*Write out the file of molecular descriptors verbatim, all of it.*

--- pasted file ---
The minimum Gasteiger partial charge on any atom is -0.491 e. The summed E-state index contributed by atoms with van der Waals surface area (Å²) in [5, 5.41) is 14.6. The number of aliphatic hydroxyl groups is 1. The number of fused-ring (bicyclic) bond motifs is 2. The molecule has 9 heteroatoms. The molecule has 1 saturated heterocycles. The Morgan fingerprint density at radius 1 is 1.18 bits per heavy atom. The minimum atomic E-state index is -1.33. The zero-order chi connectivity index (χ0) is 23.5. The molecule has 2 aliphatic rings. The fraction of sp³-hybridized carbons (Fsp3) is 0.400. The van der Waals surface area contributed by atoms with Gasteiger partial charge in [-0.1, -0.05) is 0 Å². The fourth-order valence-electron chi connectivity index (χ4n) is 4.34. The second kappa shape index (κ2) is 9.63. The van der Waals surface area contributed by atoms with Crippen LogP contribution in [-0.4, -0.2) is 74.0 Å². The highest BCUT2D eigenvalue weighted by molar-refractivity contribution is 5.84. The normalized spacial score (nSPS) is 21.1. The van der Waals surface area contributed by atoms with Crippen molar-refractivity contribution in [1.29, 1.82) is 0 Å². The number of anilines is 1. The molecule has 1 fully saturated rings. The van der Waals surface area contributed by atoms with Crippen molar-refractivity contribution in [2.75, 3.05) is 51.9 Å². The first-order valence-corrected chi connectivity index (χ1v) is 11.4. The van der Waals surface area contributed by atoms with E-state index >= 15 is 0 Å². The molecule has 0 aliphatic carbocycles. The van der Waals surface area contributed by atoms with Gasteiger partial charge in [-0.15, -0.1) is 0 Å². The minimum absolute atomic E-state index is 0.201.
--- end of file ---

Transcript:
The minimum Gasteiger partial charge on any atom is -0.491 e. The summed E-state index contributed by atoms with van der Waals surface area (Å²) in [5, 5.41) is 14.6. The number of aliphatic hydroxyl groups is 1. The number of fused-ring (bicyclic) bond motifs is 2. The molecule has 9 heteroatoms. The molecule has 1 saturated heterocycles. The Morgan fingerprint density at radius 1 is 1.18 bits per heavy atom. The minimum atomic E-state index is -1.33. The zero-order chi connectivity index (χ0) is 23.5. The molecule has 2 aliphatic rings. The fraction of sp³-hybridized carbons (Fsp3) is 0.400. The van der Waals surface area contributed by atoms with Gasteiger partial charge in [-0.1, -0.05) is 0 Å². The fourth-order valence-electron chi connectivity index (χ4n) is 4.34. The second kappa shape index (κ2) is 9.63. The van der Waals surface area contributed by atoms with Crippen LogP contribution in [-0.4, -0.2) is 74.0 Å². The highest BCUT2D eigenvalue weighted by molar-refractivity contribution is 5.84. The normalized spacial score (nSPS) is 21.1. The van der Waals surface area contributed by atoms with Crippen molar-refractivity contribution in [1.29, 1.82) is 0 Å². The number of anilines is 1. The molecule has 1 fully saturated rings. The van der Waals surface area contributed by atoms with Crippen molar-refractivity contribution in [2.75, 3.05) is 51.9 Å². The first-order valence-corrected chi connectivity index (χ1v) is 11.4. The van der Waals surface area contributed by atoms with E-state index >= 15 is 0 Å². The molecule has 0 aliphatic carbocycles. The van der Waals surface area contributed by atoms with Gasteiger partial charge in [-0.15, -0.1) is 0 Å². The minimum absolute atomic E-state index is 0.201.